FDR's first fireside chat: the banking crisis
The president explained how banks worked to defend his bank holiday policy and forestall further panic
Early in the first year of his presidency, Franklin Roosevelt faced a crisis unlike any other in the nation's history: the Great Depression. Financial panic led millions to rush to their banks to withdraw all of their deposits. And they were right to wonder if their money was safe: More than half of the country’s banks had either failed or suspended withdrawals.
The day he entered office on March 4, 1933, President Roosevelt took action, declaring a banking holiday for March 6. There would be no activity at any bank as Federal auditors went over the books to determine which banks were sound and could reopen. Congress also passed the Emergency Bank Act in a special session, giving the president the power to reopen financially-secure banks.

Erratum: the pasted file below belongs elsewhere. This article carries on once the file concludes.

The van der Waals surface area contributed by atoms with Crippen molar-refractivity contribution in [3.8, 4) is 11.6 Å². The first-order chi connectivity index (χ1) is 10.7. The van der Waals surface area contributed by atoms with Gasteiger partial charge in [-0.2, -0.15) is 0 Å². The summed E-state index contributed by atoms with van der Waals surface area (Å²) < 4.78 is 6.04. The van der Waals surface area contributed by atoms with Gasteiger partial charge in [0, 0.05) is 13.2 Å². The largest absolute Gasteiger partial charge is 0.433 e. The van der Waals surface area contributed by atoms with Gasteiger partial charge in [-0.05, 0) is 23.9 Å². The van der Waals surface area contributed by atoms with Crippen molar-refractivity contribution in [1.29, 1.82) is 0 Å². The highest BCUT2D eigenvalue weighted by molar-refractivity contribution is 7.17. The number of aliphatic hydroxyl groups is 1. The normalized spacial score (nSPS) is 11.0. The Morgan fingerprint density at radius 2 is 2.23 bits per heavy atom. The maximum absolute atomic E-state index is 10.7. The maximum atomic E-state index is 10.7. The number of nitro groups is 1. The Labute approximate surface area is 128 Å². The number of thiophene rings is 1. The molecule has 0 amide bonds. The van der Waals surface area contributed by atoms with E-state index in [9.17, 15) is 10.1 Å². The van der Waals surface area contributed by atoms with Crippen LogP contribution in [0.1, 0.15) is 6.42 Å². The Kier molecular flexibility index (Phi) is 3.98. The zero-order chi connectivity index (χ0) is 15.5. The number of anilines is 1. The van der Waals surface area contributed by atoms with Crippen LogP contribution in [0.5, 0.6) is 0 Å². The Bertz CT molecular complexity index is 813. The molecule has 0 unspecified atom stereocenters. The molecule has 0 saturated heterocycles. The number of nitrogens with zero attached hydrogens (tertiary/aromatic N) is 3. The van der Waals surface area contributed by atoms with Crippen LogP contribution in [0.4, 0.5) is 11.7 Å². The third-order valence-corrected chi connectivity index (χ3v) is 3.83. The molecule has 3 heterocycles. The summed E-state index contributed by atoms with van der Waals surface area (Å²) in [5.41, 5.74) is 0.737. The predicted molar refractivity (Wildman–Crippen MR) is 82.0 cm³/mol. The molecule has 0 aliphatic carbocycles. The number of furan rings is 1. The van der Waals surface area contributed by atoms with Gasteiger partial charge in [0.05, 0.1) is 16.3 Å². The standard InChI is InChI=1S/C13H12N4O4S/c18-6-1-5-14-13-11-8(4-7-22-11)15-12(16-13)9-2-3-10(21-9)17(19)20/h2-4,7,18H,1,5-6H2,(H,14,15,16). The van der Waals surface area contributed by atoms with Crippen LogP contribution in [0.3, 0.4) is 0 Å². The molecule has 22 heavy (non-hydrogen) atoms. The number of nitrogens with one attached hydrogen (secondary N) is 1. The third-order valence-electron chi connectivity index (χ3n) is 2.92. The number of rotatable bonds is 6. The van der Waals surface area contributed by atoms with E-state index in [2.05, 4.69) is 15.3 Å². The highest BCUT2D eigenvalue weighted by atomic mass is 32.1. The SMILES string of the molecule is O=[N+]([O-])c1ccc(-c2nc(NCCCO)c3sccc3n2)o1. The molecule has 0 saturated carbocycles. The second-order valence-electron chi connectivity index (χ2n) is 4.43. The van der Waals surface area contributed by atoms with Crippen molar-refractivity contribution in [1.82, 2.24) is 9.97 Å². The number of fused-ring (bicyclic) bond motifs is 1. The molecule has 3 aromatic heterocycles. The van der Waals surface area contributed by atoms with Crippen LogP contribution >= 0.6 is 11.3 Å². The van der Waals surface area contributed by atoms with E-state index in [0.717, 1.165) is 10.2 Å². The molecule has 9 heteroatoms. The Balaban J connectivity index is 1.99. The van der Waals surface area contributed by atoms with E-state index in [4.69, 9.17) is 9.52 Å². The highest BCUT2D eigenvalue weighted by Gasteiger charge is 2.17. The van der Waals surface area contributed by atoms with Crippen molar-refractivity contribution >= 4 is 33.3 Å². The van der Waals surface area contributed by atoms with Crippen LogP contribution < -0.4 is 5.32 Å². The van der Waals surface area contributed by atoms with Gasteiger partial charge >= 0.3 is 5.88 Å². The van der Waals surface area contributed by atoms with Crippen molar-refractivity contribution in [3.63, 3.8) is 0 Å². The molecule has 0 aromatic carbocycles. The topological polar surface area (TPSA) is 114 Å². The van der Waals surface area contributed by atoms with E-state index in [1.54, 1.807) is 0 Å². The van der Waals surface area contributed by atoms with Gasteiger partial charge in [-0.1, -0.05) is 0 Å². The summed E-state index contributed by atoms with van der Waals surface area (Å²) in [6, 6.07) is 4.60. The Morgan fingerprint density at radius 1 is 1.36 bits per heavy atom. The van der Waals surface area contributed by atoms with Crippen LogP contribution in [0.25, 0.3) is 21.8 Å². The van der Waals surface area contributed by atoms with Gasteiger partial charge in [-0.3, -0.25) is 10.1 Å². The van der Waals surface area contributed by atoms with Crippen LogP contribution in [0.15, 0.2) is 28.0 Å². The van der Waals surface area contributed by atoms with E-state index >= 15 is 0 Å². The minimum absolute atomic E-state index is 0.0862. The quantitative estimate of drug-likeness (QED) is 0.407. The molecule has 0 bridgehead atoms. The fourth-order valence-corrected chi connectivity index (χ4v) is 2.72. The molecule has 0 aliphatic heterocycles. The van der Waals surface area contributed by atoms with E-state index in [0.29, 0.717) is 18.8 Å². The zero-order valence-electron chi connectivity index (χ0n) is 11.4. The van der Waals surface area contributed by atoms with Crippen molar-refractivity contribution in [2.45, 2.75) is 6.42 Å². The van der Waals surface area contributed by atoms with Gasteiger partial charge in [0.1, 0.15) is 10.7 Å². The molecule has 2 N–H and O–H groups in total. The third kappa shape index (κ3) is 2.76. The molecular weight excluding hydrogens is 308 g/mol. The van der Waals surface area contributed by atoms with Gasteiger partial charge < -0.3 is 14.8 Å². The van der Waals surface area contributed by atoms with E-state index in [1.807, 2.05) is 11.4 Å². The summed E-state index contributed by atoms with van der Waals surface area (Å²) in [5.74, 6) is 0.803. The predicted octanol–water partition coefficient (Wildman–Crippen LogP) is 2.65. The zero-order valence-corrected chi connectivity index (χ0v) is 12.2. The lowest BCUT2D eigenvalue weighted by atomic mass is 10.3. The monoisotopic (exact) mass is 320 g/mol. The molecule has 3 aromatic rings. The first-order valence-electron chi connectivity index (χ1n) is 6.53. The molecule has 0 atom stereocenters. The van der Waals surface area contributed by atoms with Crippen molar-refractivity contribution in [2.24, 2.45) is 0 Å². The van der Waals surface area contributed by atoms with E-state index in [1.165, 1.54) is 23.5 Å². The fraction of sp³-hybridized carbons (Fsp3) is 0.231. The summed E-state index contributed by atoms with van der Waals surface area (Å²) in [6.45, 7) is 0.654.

I want to tell you what has been done in the last few days and why it was done and what the next steps are going to be.
Then, on March 12, the day before the holiday was slated to end, Roosevelt made the banking crisis the subject of his first fireside chat. Using the new medium of radio to talk directly to the American people in his own voice, Roosevelt sought to build trust by explaining the crisis itself as well as the logic behind his actions. “I want to tell you what has been done in the last few days and why it was done and what the next steps are going to be.”
By the end of his 12 years in office, Roosevelt had delivered about 30 such chats, building a unique connection to the American people during frightening and uncertain times.